Relationships are now thought to falter at the 36-month mark with less romance and more arguing, a new study says
Relationships just took a big hit. The traditional seven-year itch where couples start to cool off has been reduced to a three-year wobble, according to new research.
As longer working hours and financial pressures take their toll on modern love (not to mention the inappropriate toe clippings and deafening snoring) these new findings pinpoint the unlucky 36-month mark as the time that couples begin to take each other for granted.
The survey of 2,000adults in steady relationships found that 67%of all of those surveyed said that small irritations that were endearing during the first throes of passion often expand into major irritations around this time.
Couples in loving relationships over three years argue for an average of 2.7 hours every week, compared with 1.2 hours of those who are still in the heady first stages of love, suggests the study.
‘Me and my boyfriend are approaching the three year mark,’ says Caroline John, 26, from London. ‘I think that when you live together it is harder to keep things fun and fresh because you have so many other things to think about: like bills, dishes and the in-laws.’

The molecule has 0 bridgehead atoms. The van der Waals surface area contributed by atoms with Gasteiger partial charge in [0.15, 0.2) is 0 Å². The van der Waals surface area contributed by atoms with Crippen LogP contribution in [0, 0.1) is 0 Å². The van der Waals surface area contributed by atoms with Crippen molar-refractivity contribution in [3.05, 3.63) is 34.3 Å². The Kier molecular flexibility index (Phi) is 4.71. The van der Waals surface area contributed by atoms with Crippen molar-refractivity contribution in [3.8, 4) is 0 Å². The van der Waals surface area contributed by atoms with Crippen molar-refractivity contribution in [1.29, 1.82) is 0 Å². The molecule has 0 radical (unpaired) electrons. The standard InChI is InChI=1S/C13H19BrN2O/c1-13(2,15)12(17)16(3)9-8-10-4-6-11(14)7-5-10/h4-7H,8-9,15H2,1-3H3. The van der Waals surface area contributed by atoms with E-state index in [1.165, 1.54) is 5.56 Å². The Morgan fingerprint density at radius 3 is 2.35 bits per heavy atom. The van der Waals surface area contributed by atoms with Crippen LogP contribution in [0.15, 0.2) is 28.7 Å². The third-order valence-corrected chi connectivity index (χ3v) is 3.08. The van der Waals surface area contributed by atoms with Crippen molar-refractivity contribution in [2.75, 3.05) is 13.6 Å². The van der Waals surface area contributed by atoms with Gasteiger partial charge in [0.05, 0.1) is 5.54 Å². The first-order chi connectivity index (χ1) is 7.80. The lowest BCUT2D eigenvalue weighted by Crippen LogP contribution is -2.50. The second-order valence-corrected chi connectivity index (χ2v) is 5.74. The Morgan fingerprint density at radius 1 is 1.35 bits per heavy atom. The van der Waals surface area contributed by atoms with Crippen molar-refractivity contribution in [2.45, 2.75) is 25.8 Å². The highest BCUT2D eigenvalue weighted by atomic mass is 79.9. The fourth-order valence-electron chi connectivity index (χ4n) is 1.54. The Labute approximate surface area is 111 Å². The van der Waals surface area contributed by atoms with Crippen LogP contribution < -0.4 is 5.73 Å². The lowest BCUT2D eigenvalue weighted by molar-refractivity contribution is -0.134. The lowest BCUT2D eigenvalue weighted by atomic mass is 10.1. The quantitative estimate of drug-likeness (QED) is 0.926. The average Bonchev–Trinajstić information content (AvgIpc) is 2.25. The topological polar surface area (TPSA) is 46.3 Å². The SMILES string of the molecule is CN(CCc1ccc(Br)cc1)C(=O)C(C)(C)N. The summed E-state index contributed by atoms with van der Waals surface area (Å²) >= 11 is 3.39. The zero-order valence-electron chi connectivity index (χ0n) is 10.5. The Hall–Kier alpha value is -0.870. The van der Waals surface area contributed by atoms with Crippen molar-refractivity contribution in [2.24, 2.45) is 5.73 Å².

And you can forget sex: those couples who have stayed together this long have less than a third as much sex as the newer couples and a whopping 55% of Brits have to ‘schedule’ time together for intimacy.
Passion killers include weight gain, money worries, personal hygiene and lapsed fashion sense.
The study was commissioned to mark the launch of the new Farrelly Brothers comedy, Hall Pass, which opens on Friday the 11th March.
Prepare to say goodbye to dinners out and loving compliments, while the niggles increase, the romance disappears. The results of the study reported that three in ten of those together for at least five years say they no longer receive compliments from their other half and eat out just once a month.
So are relationships doomed from day one? What do you think?
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